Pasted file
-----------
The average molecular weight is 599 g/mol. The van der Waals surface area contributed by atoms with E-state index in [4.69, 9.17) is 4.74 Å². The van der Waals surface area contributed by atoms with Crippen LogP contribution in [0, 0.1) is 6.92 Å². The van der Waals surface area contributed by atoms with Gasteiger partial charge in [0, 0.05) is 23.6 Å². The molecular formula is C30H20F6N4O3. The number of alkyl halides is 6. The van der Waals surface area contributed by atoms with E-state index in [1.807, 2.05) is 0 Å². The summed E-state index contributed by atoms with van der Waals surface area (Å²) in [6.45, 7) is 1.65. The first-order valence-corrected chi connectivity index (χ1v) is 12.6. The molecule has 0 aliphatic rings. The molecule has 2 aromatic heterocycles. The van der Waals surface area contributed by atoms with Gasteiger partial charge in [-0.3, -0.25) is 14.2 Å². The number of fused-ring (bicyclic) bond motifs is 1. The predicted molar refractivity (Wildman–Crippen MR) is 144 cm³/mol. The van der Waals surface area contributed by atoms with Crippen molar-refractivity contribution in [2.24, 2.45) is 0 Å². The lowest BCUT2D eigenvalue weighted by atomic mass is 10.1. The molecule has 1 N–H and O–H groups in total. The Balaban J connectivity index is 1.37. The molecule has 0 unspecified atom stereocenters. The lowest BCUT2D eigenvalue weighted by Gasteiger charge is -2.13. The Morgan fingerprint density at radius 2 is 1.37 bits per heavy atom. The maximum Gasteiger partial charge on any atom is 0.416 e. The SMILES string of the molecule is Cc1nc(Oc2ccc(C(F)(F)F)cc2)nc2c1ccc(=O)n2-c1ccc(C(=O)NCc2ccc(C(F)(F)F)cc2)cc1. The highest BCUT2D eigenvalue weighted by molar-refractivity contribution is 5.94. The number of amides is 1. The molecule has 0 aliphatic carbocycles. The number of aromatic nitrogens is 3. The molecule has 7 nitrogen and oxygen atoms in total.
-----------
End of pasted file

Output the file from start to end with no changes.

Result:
The average molecular weight is 599 g/mol. The van der Waals surface area contributed by atoms with E-state index in [4.69, 9.17) is 4.74 Å². The van der Waals surface area contributed by atoms with Crippen LogP contribution in [0, 0.1) is 6.92 Å². The van der Waals surface area contributed by atoms with Gasteiger partial charge in [0, 0.05) is 23.6 Å². The molecular formula is C30H20F6N4O3. The number of alkyl halides is 6. The van der Waals surface area contributed by atoms with E-state index in [1.807, 2.05) is 0 Å². The summed E-state index contributed by atoms with van der Waals surface area (Å²) in [6.45, 7) is 1.65. The first-order valence-corrected chi connectivity index (χ1v) is 12.6. The molecule has 0 aliphatic rings. The molecule has 2 aromatic heterocycles. The van der Waals surface area contributed by atoms with Gasteiger partial charge in [-0.3, -0.25) is 14.2 Å². The number of fused-ring (bicyclic) bond motifs is 1. The predicted molar refractivity (Wildman–Crippen MR) is 144 cm³/mol. The van der Waals surface area contributed by atoms with Crippen molar-refractivity contribution in [2.24, 2.45) is 0 Å². The lowest BCUT2D eigenvalue weighted by atomic mass is 10.1. The molecule has 1 N–H and O–H groups in total. The Balaban J connectivity index is 1.37. The molecule has 0 unspecified atom stereocenters. The lowest BCUT2D eigenvalue weighted by Gasteiger charge is -2.13. The Morgan fingerprint density at radius 2 is 1.37 bits per heavy atom. The maximum Gasteiger partial charge on any atom is 0.416 e. The SMILES string of the molecule is Cc1nc(Oc2ccc(C(F)(F)F)cc2)nc2c1ccc(=O)n2-c1ccc(C(=O)NCc2ccc(C(F)(F)F)cc2)cc1. The highest BCUT2D eigenvalue weighted by molar-refractivity contribution is 5.94. The number of amides is 1. The molecule has 0 aliphatic carbocycles. The number of aromatic nitrogens is 3. The molecule has 7 nitrogen and oxygen atoms in total.